A decision by the Finance and Economic Development Committee to approve the purchase of land located at 1010 Somerset St. W. is a big step toward addressing Ottawa’s affordable housing crisis.
With help from Ottawa Community Housing, the city wants “build about 1,160 residential units across the site,” according to a city council update. The units would include affordable and market rent housing.
Not all the units will be geared towards people without a home. The project will house mixed income families and perhaps leading to a mixed 10 year neighbourhood, which might also include ownership and rentals, said Raymond Sullivan executive director at the Centretown Citizens Ottawa Corporation.
“That’s a good thing because as we’re creating new housing we also need to be creating a healthy and viable neighbourhood, and any healthy and viable neighborhood does include a diversity of people,” he added.
The announcement of this land purchase follows updates to the city of Ottawa’s 10 year housing and homelessness plan.
According to data from Statistics Canada in 2020, the average market rent in Ottawa for all bedroom types is about $1,358 a month.
Ottawa Community Health Tenancy Administration student member Anika Olsen-Neill says the lack of affordable housing is a jarring issue. She identifies lengthy waitlists for social housing as a byproduct of a housing and homelessness crisis.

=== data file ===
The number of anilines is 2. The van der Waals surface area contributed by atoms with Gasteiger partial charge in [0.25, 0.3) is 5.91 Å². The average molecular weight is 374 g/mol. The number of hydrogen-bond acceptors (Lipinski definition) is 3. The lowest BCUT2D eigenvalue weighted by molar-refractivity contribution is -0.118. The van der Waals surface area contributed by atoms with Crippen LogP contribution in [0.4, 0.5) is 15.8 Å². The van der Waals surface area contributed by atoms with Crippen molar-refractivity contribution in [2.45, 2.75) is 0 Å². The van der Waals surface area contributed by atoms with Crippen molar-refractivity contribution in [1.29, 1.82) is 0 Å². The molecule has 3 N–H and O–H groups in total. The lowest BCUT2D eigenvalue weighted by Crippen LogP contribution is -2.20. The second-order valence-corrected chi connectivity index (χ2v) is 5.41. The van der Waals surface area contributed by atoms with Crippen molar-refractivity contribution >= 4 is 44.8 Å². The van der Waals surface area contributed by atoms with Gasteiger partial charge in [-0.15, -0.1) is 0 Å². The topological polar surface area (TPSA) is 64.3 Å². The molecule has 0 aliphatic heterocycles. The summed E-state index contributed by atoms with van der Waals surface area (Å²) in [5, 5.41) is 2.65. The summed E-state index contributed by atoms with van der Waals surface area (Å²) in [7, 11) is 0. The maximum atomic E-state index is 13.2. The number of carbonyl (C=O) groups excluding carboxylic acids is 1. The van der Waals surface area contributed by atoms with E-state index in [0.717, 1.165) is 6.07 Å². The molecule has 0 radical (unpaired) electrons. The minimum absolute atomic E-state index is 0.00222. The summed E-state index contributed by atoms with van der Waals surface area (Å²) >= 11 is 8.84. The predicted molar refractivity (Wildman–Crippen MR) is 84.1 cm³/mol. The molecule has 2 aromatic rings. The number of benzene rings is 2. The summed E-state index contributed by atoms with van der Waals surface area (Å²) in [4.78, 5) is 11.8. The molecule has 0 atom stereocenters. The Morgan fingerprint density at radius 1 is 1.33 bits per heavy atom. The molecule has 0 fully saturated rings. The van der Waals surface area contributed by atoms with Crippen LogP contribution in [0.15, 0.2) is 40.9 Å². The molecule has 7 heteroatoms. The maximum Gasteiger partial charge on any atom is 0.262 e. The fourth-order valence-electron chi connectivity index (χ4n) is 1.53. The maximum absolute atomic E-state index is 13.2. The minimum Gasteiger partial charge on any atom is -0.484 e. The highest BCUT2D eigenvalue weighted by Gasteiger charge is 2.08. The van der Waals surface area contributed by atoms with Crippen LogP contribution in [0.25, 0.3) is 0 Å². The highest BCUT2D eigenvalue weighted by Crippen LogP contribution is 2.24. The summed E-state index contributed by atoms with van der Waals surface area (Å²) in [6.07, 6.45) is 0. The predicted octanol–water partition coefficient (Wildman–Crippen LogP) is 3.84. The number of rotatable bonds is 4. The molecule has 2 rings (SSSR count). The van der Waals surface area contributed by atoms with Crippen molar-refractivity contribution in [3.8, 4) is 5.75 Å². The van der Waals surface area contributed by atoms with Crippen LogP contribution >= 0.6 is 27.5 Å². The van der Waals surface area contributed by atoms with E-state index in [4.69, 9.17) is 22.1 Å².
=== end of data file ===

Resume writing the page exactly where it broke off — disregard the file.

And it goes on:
To submit an application to the registry for social housing today, one might find themselves on a wait list of about 10 years, said Olsen-Neill.
“If somebody is paying a market value rent on a regular house that’s not subsidized, 10 years is a really long time to wait and it’s really easy to fall into debt that way,” she added.
The city has also recently passed a long-term financial plan to support its housing efforts which shows strengths and some flaws, noted Sullivan.
“Actually figuring out how the money is going to flow to support those goals is not something they’ve done before, and if you actually want to see change you have to resource that change, so I’m glad to see the city moving to taking a step in that direction,” he added.
Olsen-Neill said she is uncertain about how much funding and space could be available to aid the lengthy social and affordable housing waitlists.
Shelters across Ottawa witness homelessness first hand and as such their dialogue with the city remains an important aspect of eliminating chronic homelessness, said Caroline Cox, senior manager of communications and volunteer and community services for Shepherds of Good Hope.
Cox said she has confidence in the targeted goals of the 10 year plan and calls it is a good start.
“But what I remain concerned about is making sure that there is enough prevention and programs and enough done at the structural level to make sure that we don’t get into this situation again after we house the individuals that are currently chronically homeless,” Cox said.
According to data from the Canadian Rental Housing Index, the majority of households in the City of Ottawa are spending more than 30 per cent of their income on rent and utilities.
New efforts are being made to help decrease the numbers residing in shelters. Shepherds of Good Hope has just recently opened their fifth supportive housing residence, said Cox.
For them, supportive housing includes building housing with 24/7 support and social and medical support to help people maintain their housing, she added.
“Next year we will officially have more people in supportive housing than we will have in our shelters,” she said.